The long-term stability of the network is where this attack comes into play. The difficulty is re-targeted every 2016 blocks to make sure the difficulty stays as close to 10 minutes as possible. The AntPool blocks, despite their lack of transaction processing, will be included in this count. That means that as long as there are malicious miners, the effective transaction throughput will be:
10 min * (H / (H - A)) 
This is after re-targeting and if the attack has been going on for the entire 2016 block timeframe.

Is this economically viable for miners?
Perhaps, but to be a miner on AntPool, you'd have to be pretty much all-in on the other side of the chain with substantial holdings. The block reward is currently 12.5 bitcoin and there are around 4 bitcoin in transaction fees per block.
if you decide to mine sub-optimally, you miss out on around $16k USD of effective reward for the transaction fees alone. That one block alone isn't going to vastly change the price, but mining a high percentage of blocks throughout the re-targeting period will. Let's say they effectively manage to mine 20% of blocks, that would be a transaction cost loss of around USD $6 Million for a mere 20% loss of network hashrate. While the network will be slower, you'd have to hold tens to hundreds of thousands of coins on the alternate chain for this attack to be viable.

I noticed that AntPool doesn't always mine empty blocks, what gives?
I noticed the same thing. Check over here: https://blockchain.info/blocks
Sometimes AntPool mines a full block, sometimes they mine a partial block, and somtimes they mine an empty block.
There's a chance that AntPool found a way to optimize hash hits by cycling number of transactions first instead of the nonce variable. (I can't for the life of me see how this optimization would be any quicker.) In any case, if this is what's happening, then the average AntPool block would be half as large as the average.
The more likely possibility is that AntPool has 2 different versions of the mining software where you can opt-in to being malicious or they can turn it on and off at will or some systems had a mining error that fails to process transactions but still hashes.

What can be done?
Honestly, I don't think this will be a problem long-term. It's just (probably) not economically viable unless AntPool is trying to get enough miners off the main chain to take it over and run a 50% attack... Which will be very hard and still economically costly. If AntPool continues sub-optimal mining, a lot of miners will likely leave for a better (honest) pool.

If this becomes a serious problem, what should be done?
Honestly, adding a check-able hashed variable like:
to each block would be as ideal as possible. The check algorithm could have a pool factor like 1.5 or 2 so a few non-propagated transactions don't pull a false negative. This could even eat a bit of the signature field to keep block size the exact same.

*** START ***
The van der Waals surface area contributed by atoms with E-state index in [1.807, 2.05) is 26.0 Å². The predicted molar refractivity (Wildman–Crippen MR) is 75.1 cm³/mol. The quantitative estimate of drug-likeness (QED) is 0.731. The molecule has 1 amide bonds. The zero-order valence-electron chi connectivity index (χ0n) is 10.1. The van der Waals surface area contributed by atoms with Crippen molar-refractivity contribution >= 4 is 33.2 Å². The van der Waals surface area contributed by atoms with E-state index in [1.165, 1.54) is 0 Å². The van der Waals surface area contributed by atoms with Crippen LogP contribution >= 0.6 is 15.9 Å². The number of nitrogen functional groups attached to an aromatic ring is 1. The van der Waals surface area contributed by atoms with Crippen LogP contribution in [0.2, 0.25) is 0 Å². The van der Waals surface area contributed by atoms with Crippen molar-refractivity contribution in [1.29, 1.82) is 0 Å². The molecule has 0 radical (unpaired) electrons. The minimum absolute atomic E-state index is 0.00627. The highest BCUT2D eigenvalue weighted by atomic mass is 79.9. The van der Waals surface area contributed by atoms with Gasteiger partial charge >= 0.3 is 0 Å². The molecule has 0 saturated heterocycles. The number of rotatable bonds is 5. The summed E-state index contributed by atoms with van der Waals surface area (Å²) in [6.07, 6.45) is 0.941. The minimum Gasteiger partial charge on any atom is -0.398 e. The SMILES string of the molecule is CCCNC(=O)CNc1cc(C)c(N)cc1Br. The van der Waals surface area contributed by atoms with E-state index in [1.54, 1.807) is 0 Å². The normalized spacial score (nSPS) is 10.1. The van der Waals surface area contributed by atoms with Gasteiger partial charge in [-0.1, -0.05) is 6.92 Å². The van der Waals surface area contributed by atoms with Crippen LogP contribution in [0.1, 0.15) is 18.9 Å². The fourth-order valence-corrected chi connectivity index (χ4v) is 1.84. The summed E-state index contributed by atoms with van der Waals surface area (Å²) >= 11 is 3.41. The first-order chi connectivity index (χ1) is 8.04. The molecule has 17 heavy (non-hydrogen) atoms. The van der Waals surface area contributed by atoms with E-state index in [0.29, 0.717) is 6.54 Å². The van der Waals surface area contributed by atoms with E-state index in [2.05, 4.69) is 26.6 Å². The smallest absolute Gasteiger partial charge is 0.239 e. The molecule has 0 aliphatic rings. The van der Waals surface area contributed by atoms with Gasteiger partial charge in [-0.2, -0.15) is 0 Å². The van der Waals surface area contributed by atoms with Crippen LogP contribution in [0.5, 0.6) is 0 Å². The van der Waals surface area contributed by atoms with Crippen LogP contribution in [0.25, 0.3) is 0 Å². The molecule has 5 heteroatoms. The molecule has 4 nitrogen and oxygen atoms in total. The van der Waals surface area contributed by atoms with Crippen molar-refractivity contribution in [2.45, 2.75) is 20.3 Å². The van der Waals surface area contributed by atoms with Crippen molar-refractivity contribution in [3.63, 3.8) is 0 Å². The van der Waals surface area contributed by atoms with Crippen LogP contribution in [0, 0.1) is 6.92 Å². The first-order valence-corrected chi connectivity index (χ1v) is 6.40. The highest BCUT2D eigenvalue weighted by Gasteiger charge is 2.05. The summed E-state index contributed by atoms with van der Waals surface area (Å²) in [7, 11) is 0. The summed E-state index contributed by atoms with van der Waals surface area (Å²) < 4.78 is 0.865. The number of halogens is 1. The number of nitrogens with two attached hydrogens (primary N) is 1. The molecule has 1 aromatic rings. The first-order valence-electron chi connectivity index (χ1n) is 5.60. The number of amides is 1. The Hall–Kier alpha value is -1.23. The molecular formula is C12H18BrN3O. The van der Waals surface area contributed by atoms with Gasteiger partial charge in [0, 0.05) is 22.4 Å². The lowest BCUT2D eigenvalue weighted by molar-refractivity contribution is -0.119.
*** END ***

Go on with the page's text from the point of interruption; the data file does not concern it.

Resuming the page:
if(isMemFull = 1 && memPoolSize >= 1.5Mb) {acceptBlock()}; if(isMemFull = 0) {acceptBlock()}; else {rejectBlock()}; 
The only difference is if the 1.5 or 2 factor is met in a local transaction pool, the miner would reject blocks with a 0 in the field.
When recalculating difficulty, the network would not count non-full blocks where the bit is set towards the difficulty. This would mean that the only time the difficulty could be tampered with is when the mempool is 1Mb - 2Mb (max)

Wouldn't that require a hard-fork?
I unfortunately can't envision a way to implement without hard-forking, but the massive upside to this is that the difficulty of the (new) main chain would be lower overall so that miners who don't cooperate would be increasingly squeezed out of the old chain.
The good news is... it likely doesn't matter. I'm relatively certain AntPool will have to mine at an economic deficit for too long for it to have any net positive for them.

Edit 2
After thinking more about it, the new chain would still be valid on the other side - especially if old data locations were used such as the LSB of sig. Technically, this WOULD only be a soft fork because the older systems that find a block would have to orphan and swap to the new chain when they inevitably encounter a longer chain.
user69213 may have a point that dummy transactions may be used in attack. I'll have to look back into how and when transactions are validated, but I think he does have a point. Still, other changes would also be sufficient to overcome this hurtle like PoW. (Although ASIC miners won't be happy about that and it would be a definitive hard-fork)

TL;DR: What AntPool is doing will likely have no long-term effect on Bitcoin, and if it does, there are at least some ways to make it not matter.
Edit - Minor Text Fixes
submitted by CaptainPatent to Bitcoin [link] [comments]